Image

RECENT MINIMUM WAGE HIKE HAS MULTIPLE DERIVATIVE CONSEQUENCES


As most readers know, the California minimum wage increased from $10.50 to $11.00 an hour as of January 1, 2018 for employers with 26 or more employees. Employers with 25 or fewer employees must pay a minimum wage of $10.50 an hour. Employers should remember that minimum wage increases have multiple consequences that are discussed in Section 6.4(b) of the Wage And Hour Manual For California Employers, 21st Edition, which has been updated for 2018.

 

For example, the increase in the minimum wage impacts (1) the minimum salary that must be paid to exempt employees, (2) the minimum hourly rates that union employees must receive to qualify for the state overtime and paid sick day rule exemptions, (3) the minimum sums commissioned employees covered by Wage Orders 4 and 7 must receive to qualify for the state overtime exemptions, (4) the split-shift premium rate, (5) the meal and lodging credits that are available, (6) the hourly rates paid employees who are exempt from the tool and equipment rules because their trade or craft customarily requires them to provide tools and equipment, (7) the uniform maintenance allowance, (8) the minimum rates that must be paid employees of organized camps, and (9) the minimum rate that must be paid to employees compensated on a piece-rate basis for non-productive time. Employers who are covered by any of these rules should examine the effect of the minimum wage increase.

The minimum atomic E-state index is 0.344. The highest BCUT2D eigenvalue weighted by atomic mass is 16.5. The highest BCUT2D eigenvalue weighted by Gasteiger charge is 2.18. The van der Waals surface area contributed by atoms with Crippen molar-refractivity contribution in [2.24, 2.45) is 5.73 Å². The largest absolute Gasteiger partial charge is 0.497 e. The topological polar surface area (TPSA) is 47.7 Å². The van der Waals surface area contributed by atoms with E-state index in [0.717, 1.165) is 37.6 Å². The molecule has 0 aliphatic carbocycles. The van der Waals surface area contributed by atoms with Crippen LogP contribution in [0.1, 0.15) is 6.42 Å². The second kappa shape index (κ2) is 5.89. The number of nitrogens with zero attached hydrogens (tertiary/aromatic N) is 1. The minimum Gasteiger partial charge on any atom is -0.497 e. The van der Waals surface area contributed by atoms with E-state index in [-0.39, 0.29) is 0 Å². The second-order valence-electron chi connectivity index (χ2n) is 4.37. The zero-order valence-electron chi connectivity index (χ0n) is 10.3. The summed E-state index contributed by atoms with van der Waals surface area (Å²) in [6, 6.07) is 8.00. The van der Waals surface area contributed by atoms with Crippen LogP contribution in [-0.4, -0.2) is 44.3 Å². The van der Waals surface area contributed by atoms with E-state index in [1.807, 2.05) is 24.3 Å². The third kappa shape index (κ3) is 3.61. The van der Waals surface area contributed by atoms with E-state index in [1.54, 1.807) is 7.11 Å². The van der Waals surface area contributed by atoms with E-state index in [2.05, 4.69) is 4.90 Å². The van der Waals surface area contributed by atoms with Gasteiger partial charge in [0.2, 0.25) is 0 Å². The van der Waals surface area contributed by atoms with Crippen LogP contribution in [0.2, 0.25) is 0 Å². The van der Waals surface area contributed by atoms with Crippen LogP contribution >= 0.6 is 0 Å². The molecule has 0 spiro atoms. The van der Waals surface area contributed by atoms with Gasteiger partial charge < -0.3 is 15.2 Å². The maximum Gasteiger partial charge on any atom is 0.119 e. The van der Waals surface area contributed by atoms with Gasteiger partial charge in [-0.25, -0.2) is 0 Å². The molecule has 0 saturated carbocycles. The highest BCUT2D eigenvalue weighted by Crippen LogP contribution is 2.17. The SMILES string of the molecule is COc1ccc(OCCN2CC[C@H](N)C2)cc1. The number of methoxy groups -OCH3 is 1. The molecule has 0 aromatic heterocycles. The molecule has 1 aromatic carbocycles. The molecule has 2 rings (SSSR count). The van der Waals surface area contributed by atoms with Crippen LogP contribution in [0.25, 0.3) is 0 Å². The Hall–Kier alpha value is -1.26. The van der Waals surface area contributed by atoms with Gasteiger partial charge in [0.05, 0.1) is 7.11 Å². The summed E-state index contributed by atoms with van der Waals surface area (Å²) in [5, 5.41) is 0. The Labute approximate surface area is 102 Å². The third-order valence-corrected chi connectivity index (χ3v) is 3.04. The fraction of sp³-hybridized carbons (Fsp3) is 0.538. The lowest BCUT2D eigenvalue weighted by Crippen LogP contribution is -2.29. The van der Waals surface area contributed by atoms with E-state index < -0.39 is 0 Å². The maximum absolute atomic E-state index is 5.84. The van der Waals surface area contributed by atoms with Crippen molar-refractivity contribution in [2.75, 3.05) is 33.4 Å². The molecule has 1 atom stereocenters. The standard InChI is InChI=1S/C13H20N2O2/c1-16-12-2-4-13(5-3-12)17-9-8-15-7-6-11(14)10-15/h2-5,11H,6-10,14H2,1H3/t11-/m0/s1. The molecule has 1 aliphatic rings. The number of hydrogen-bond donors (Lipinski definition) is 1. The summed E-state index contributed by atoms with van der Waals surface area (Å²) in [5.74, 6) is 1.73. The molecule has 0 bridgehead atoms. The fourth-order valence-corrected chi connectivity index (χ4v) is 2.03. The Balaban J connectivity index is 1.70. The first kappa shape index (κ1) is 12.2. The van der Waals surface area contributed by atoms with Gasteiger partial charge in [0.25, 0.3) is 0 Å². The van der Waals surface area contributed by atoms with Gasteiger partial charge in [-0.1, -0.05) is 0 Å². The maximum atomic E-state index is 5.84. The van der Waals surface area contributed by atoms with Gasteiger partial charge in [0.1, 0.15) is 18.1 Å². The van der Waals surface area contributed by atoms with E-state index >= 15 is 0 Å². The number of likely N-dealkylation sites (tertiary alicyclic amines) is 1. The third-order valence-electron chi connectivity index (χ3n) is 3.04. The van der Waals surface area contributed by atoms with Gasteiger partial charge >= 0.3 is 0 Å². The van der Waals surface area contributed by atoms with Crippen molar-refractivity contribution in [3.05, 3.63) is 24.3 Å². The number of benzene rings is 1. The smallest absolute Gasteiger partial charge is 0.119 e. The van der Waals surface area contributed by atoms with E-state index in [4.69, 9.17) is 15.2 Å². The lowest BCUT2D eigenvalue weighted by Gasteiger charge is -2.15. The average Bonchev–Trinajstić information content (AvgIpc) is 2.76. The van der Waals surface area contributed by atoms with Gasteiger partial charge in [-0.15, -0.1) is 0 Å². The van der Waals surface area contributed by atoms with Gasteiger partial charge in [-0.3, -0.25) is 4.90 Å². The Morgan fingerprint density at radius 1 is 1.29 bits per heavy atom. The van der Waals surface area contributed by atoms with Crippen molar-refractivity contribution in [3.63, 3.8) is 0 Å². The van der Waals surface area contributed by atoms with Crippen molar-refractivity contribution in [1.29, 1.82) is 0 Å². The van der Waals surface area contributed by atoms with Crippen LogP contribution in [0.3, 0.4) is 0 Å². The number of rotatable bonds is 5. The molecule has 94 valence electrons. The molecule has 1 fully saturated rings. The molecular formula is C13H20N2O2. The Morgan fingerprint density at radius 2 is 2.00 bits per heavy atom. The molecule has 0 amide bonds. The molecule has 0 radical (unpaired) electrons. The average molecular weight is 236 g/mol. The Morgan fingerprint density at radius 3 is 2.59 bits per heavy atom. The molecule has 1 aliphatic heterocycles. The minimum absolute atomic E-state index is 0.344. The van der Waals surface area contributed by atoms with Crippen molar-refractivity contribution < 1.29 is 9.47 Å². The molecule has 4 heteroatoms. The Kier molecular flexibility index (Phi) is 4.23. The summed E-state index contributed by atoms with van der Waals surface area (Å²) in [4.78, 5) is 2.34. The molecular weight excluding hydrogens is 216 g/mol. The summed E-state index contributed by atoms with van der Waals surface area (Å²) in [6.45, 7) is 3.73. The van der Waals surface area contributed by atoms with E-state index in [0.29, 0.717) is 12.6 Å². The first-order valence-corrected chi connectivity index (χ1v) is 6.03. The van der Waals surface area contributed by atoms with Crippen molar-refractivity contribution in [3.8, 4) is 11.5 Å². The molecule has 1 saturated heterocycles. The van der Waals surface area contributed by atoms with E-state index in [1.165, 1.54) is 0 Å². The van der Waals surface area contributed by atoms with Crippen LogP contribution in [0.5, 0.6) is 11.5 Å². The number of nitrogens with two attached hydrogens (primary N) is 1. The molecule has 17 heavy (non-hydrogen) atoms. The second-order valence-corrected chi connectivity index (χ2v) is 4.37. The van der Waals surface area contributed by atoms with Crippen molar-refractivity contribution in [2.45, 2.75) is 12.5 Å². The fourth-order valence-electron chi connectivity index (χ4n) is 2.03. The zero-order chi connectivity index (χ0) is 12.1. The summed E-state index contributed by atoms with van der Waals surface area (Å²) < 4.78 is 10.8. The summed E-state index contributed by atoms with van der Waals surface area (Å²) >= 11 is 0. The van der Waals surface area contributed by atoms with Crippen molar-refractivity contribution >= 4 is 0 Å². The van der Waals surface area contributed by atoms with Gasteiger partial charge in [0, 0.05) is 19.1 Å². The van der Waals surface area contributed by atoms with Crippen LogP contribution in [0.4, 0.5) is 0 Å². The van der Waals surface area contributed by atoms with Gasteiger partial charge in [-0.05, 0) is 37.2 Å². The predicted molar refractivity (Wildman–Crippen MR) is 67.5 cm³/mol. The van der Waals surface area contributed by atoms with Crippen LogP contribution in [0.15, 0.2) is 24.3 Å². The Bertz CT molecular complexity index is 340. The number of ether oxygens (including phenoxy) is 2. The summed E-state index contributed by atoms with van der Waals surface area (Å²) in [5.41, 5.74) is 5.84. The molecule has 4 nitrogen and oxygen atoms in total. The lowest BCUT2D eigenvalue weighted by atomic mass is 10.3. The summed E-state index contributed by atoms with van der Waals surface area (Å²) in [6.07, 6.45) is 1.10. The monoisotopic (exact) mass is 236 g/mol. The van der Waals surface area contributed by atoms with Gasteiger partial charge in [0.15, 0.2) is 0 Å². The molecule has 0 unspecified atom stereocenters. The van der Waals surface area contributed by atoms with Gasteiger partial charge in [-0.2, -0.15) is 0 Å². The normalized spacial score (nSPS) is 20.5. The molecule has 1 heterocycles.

An illustration is the minimum salary that must be paid to employees under the state executive, administrative, and professional exemptions. It increased from $840 to $880 per week as of January 1, 2018. Failure to adjust salaries, as needed, can result in claims that employers have misclassified employees as exempt or not paid the requisite salary levels. Of course, employers must continue to meet the duties and responsibilities test set forth in the law.

To read more articles like this one, subscribe to the ALERT Newsletter today!